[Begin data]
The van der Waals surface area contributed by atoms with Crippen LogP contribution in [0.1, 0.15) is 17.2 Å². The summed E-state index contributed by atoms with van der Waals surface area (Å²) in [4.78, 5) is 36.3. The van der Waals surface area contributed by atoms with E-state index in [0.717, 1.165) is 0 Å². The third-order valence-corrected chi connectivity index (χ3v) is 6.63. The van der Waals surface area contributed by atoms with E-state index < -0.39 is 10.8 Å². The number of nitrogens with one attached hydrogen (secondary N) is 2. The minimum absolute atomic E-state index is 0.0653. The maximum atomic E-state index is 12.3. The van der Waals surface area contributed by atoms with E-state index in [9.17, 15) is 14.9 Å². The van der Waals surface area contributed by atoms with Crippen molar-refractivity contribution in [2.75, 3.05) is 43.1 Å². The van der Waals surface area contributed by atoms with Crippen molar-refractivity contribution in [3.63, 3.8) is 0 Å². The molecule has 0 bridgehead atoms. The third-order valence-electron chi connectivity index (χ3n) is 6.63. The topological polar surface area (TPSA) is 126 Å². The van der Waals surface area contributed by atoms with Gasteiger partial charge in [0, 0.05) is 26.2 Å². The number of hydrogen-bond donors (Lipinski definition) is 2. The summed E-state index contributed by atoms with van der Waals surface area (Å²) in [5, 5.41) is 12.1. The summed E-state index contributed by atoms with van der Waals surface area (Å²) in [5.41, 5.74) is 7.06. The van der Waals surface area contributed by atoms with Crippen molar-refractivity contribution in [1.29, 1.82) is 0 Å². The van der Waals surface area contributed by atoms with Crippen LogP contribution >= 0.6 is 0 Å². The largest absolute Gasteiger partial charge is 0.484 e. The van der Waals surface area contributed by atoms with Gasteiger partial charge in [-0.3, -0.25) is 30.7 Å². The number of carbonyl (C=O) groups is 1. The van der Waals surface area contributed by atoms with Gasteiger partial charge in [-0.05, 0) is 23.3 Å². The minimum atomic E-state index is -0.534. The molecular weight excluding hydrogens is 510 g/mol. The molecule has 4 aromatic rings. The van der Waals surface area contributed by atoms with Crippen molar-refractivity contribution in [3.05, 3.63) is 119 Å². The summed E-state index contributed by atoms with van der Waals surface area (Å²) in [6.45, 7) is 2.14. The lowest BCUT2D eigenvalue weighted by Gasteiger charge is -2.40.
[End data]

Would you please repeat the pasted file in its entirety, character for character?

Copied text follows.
The van der Waals surface area contributed by atoms with Crippen LogP contribution in [0.1, 0.15) is 17.2 Å². The summed E-state index contributed by atoms with van der Waals surface area (Å²) in [4.78, 5) is 36.3. The van der Waals surface area contributed by atoms with E-state index in [0.717, 1.165) is 0 Å². The third-order valence-corrected chi connectivity index (χ3v) is 6.63. The van der Waals surface area contributed by atoms with E-state index < -0.39 is 10.8 Å². The number of nitrogens with one attached hydrogen (secondary N) is 2. The minimum absolute atomic E-state index is 0.0653. The maximum atomic E-state index is 12.3. The van der Waals surface area contributed by atoms with E-state index in [9.17, 15) is 14.9 Å². The van der Waals surface area contributed by atoms with Crippen molar-refractivity contribution in [2.75, 3.05) is 43.1 Å². The van der Waals surface area contributed by atoms with Crippen molar-refractivity contribution in [3.63, 3.8) is 0 Å². The molecule has 0 bridgehead atoms. The third-order valence-electron chi connectivity index (χ3n) is 6.63. The topological polar surface area (TPSA) is 126 Å². The van der Waals surface area contributed by atoms with Gasteiger partial charge in [0, 0.05) is 26.2 Å². The number of hydrogen-bond donors (Lipinski definition) is 2. The summed E-state index contributed by atoms with van der Waals surface area (Å²) in [5, 5.41) is 12.1. The summed E-state index contributed by atoms with van der Waals surface area (Å²) in [5.41, 5.74) is 7.06. The van der Waals surface area contributed by atoms with Crippen molar-refractivity contribution in [1.29, 1.82) is 0 Å². The van der Waals surface area contributed by atoms with Crippen LogP contribution >= 0.6 is 0 Å². The largest absolute Gasteiger partial charge is 0.484 e. The van der Waals surface area contributed by atoms with Gasteiger partial charge in [-0.3, -0.25) is 30.7 Å². The number of carbonyl (C=O) groups is 1. The van der Waals surface area contributed by atoms with Gasteiger partial charge in [-0.05, 0) is 23.3 Å². The minimum atomic E-state index is -0.534. The molecular weight excluding hydrogens is 510 g/mol. The molecule has 4 aromatic rings. The van der Waals surface area contributed by atoms with Crippen molar-refractivity contribution in [3.05, 3.63) is 119 Å². The summed E-state index contributed by atoms with van der Waals surface area (Å²) in [6.45, 7) is 2.14. The lowest BCUT2D eigenvalue weighted by Gasteiger charge is -2.40.